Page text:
In Shriver's latest novel, The New Republic, a satire about a group of terrorists in Portugal, the moral is just as bleak: terrorism works.
Shriver knows this, she says, because she has seen it for herself. For almost 12 years the novelist, who is from North Carolina, lived in Belfast, working as a reporter for various American newspapers. She watched as Sinn Fein maintained the illusion that it had no links with the terrorists while reaping the benefits of the bombs. The terror group in The New Republic does exactly the same thing and Shriver's point is that this is what happens: terrorists get what they want. "Zealots have the advantage," says one of the characters. "They never get tired."
It's where this hard truth about terrorism leads that really troubles Shriver. Another of the characters in The New Republic puts it this way: "the terrorists of today are the town-square monuments of tomorrow", a perspective Shriver says was also influenced by her time in Belfast.
"I'm illustrating with I hope not too heavy a hand," she says, "that terrorism is nefariously effective, which is heavily informed by my experience in Northern Ireland. If you know anything about that story, you'll know how handsomely the armed struggle – so-called – paid off for the Provisionals. They are running the place now."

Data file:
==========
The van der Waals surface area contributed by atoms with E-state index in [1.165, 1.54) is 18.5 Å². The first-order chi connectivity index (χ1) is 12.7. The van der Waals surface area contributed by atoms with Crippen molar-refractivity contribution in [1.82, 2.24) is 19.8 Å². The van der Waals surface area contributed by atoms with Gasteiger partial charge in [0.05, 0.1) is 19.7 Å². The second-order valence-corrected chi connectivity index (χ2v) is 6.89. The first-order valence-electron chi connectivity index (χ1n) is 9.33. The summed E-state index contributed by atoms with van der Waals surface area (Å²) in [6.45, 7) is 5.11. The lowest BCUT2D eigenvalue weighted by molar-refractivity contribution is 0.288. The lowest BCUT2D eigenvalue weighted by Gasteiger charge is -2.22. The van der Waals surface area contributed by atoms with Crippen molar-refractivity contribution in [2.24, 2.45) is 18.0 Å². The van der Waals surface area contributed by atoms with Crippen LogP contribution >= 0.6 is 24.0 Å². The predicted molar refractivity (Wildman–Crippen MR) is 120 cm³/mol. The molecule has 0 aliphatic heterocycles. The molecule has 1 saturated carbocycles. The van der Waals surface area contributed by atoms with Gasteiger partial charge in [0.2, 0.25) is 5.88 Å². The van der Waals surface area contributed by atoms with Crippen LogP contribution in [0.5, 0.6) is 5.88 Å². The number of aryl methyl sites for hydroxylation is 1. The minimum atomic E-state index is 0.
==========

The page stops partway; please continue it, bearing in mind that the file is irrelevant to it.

Talking by telephone from her London home, as Shriver says "running the place" her voice rises as if she's slightly losing control of the sentence and it's anger that's doing it. I ask her if it upsets her that Sinn Fein's Martin McGuinness now wields power at Stormont. "It does upset me," she says. "It upsets me fantastically. He shouldn't have been in a position of authority and influence and respect. Sinn Fein has not suffered from what they did at all – to the contrary, they shut out their non-violent competitors; the SDLP hardly exists."
Shriver, who is 54, calls this perspective "realistic cynicism". Others – particularly some of the reviewers of The New Republic in America – have suggested alternative words: amoral, evil even. One reviewer in particular, in New York, where it's understandable that terrorism is still a touchy subject, called the book ghastly and used the phrase "comic novel about terrorism" as if that should tell you everything you need to know.
Shriver's defence against this is that we should be free to use humour around any subject, provided the joke is funny and the timing is right. Finding a way to laugh at terrorism, she says, even after a terrible event like 9/11, is politically important; it's our reassertion of a sense of normal, what she calls a repossession of our world. "After all," she says, "we live in a largely secular world where nothing is sacred, and that's the way I like it."